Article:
Animal shelter seeks to increase staff and facilitate volunteering
The Town of Turlock is making some changes to its Animal Sanctuary to ensure it meets the needs of the citizens of Turlock – those with two and four legs.
The Turlock Animal Shelter – part of the police department – is responsible for the education, protection and humane treatment of animals in the city to ensure a safe and healthy community and to promote the benefits of a responsible owner of animals.
There has been a drastic increase in the number of animals housed at the shelter, following the lifting of COVID restrictions.
“There is an increase in population; it’s not unique to us,’ said Turlock Police Chief Jason Hedden, who explained that shelters are filling up across the state as more people return to a work schedule in person after COVID.
As with every other industry in this post-COVID world, the shelter is in desperate need of more workers.
“Staffing has been a challenge,” Hedden said. “It’s not that we don’t have the allocated posts or the funding for the posts.”
In an effort to help attract part-time employees, Turlock City Council recently approved raising the hourly wages of part-time kennel attendants, police cadets and clerical positions at the shelter by $15. at $16 per hour at $18 per hour.
In February, new City Manager Reagan Wilson was quoted in a Journal interview as saying he would investigate the possibility of the Stanislaus County Animal Shelter taking over Turlock’s animal housing and closing the facility in town.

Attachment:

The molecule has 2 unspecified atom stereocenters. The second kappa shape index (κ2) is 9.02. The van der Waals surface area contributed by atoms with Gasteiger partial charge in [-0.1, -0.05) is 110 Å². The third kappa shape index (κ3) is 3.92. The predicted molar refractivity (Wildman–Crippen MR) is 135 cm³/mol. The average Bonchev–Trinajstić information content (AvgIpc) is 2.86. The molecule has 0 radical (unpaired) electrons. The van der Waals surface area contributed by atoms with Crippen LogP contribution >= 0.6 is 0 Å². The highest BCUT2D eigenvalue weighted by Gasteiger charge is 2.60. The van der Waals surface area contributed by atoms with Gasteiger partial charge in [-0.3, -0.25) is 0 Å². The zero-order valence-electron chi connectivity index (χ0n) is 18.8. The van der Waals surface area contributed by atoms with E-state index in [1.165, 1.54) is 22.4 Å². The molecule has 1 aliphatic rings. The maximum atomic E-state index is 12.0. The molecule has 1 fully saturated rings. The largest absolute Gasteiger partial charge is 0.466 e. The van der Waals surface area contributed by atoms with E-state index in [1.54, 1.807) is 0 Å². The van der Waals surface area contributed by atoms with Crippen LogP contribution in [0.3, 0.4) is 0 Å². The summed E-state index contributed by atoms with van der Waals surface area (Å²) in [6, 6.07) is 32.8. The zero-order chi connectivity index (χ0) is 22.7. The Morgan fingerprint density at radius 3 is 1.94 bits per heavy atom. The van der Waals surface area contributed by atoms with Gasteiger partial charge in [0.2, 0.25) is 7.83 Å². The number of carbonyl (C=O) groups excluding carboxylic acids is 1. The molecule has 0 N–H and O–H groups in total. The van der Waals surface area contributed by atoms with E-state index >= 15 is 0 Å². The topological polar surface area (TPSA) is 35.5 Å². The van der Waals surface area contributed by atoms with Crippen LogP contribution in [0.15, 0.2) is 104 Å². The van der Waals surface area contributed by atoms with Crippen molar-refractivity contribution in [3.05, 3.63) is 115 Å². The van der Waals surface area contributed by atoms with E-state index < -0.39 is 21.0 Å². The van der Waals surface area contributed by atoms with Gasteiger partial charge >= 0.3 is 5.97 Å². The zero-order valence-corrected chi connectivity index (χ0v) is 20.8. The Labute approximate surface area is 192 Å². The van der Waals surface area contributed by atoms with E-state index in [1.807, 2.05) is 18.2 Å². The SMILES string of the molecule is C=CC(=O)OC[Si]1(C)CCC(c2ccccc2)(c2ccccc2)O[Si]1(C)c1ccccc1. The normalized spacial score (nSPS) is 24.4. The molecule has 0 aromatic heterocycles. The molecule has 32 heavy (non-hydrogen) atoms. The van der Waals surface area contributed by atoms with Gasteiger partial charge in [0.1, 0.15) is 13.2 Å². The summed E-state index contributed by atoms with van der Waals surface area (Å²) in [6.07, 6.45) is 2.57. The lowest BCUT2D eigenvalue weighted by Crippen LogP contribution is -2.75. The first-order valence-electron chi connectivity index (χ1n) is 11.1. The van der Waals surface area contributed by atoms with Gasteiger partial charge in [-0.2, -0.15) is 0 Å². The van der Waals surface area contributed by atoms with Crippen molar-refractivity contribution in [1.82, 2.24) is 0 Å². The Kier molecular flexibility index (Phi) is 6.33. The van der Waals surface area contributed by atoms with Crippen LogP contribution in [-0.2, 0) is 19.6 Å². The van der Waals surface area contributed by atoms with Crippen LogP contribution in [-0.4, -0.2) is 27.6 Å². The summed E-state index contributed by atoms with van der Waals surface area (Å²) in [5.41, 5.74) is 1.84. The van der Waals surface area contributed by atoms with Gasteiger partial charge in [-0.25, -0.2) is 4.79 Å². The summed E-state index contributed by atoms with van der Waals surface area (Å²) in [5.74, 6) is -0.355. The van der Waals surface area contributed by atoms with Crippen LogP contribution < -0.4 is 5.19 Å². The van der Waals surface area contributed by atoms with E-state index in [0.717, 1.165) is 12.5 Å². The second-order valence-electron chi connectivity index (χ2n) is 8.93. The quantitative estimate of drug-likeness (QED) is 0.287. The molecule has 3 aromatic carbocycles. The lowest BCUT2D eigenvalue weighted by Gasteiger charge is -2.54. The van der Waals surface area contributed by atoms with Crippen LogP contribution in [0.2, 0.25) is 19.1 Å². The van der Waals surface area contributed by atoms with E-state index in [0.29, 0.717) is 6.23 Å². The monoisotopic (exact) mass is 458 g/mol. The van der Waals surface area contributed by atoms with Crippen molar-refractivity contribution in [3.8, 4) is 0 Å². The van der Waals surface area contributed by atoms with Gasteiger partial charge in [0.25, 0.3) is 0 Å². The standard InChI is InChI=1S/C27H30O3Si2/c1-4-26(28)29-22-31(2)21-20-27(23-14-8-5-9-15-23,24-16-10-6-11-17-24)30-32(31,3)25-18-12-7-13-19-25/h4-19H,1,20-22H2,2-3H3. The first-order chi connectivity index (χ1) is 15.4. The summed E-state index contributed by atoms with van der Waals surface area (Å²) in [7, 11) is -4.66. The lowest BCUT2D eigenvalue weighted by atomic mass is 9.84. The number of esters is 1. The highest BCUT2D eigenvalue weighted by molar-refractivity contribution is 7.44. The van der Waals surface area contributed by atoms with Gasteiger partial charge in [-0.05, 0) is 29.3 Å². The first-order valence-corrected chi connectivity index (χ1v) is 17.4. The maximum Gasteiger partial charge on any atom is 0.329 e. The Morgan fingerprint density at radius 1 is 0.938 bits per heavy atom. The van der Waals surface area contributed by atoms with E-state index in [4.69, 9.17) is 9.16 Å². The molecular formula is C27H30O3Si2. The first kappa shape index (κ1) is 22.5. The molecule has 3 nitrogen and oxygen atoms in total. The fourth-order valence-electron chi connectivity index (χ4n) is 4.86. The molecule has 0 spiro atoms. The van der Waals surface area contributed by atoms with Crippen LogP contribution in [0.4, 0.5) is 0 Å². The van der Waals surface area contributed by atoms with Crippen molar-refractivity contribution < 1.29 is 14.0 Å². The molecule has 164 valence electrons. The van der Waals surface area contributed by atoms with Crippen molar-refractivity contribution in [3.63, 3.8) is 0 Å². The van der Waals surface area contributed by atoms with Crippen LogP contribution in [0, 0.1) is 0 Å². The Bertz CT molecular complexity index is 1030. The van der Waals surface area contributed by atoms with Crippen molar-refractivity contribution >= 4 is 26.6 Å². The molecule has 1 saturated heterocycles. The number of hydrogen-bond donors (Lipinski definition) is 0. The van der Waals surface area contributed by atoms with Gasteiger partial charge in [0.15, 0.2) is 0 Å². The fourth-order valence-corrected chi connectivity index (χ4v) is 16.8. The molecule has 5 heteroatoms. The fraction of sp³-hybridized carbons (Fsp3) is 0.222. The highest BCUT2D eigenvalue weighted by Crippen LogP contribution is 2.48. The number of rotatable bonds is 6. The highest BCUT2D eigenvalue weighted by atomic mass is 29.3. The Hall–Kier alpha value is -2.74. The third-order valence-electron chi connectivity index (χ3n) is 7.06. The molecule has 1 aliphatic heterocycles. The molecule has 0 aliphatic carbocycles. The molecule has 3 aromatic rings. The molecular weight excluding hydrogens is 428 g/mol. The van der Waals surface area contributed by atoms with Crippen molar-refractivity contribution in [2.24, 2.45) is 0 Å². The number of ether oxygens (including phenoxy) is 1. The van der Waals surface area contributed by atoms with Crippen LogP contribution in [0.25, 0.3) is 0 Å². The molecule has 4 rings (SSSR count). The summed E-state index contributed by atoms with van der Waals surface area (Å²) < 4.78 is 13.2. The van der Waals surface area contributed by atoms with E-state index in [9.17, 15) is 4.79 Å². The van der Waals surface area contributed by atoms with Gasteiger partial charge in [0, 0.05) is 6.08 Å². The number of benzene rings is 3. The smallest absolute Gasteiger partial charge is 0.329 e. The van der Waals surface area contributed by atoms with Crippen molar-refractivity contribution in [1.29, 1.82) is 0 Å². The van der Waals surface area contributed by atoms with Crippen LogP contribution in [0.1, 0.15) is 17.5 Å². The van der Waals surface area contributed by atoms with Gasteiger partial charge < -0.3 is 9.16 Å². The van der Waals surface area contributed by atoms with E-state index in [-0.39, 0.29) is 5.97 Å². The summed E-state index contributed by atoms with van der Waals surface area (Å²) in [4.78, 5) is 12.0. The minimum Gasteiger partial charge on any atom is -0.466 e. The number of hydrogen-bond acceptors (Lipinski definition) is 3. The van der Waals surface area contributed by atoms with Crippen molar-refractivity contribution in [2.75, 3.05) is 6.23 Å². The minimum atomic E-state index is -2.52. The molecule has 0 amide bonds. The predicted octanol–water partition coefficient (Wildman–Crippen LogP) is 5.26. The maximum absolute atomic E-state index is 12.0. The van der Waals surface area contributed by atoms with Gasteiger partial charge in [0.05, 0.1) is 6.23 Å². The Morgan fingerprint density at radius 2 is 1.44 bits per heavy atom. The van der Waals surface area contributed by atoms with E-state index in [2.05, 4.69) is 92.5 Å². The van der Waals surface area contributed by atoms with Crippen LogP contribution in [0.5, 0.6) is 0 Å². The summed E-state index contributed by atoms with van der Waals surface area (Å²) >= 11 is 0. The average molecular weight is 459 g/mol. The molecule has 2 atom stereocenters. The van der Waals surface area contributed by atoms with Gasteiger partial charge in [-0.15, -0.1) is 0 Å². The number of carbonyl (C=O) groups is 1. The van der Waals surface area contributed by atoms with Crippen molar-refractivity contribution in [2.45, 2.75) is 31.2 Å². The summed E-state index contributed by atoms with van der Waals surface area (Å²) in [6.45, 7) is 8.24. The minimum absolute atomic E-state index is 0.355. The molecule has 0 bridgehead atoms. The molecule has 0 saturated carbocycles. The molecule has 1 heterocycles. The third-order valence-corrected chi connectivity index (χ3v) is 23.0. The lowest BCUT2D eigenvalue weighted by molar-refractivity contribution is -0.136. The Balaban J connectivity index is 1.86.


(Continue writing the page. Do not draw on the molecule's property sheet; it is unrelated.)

According to Hedden, neither the Stanislaus County Shelter nor any other animal shelters run by the nearby municipality are able to support housing Turlock animals. Hedden said the city is considering options to expand the Turlock accommodation facility, including adding container-like units, while exploring resource-sharing partnerships with area agencies.
“The idea worked together,” Hedden said.
Helping to defray the costs of an increase in population at the shelter recently received a $5,000 grant from California for All Animals through UC Davis. The city is also waiting to hear if it qualified for a $20,000 collaborative grant from the California Animal Welfare Funder.
Along with plans to attract employees and expand facilities, Hedden also facilitated the process of becoming a Turlock Animal Shelter volunteer. The police chief said background checks to help with the shelter are now a separate process from what other police department volunteers go through.
Community support for the animal sanctuary remains key to its success. In addition to volunteers who help walk the dogs, the shelter also accepts donations of food and other pet supplies.
“Dog food is the main donation we like to ask for,” said animal shelter supervisor Brittany Pinney. “No specific brand, but food for large and small dogs. Right now we have a lot of big dogs.
One of the shelter’s biggest business backers, Turlock Poker Room, also steps in to sponsor all adoption fees throughout August.
Animals for adoption are listed on the city’s website at: cityofturlock.org/animalservices/shelteranimals/
All adoptions include a gift bag with treats and valuable animal care information. Most also include local veterinarian gift cards for additional services. A free health certificate is included for all adoptions from local veterinary offices.
Those interested in seeing an animal for adoption can make an appointment by calling 209-656-3140. The shelter is located at 801 S. Walnut Rd. and is open 10 a.m. to 2 p.m. Monday through Saturday.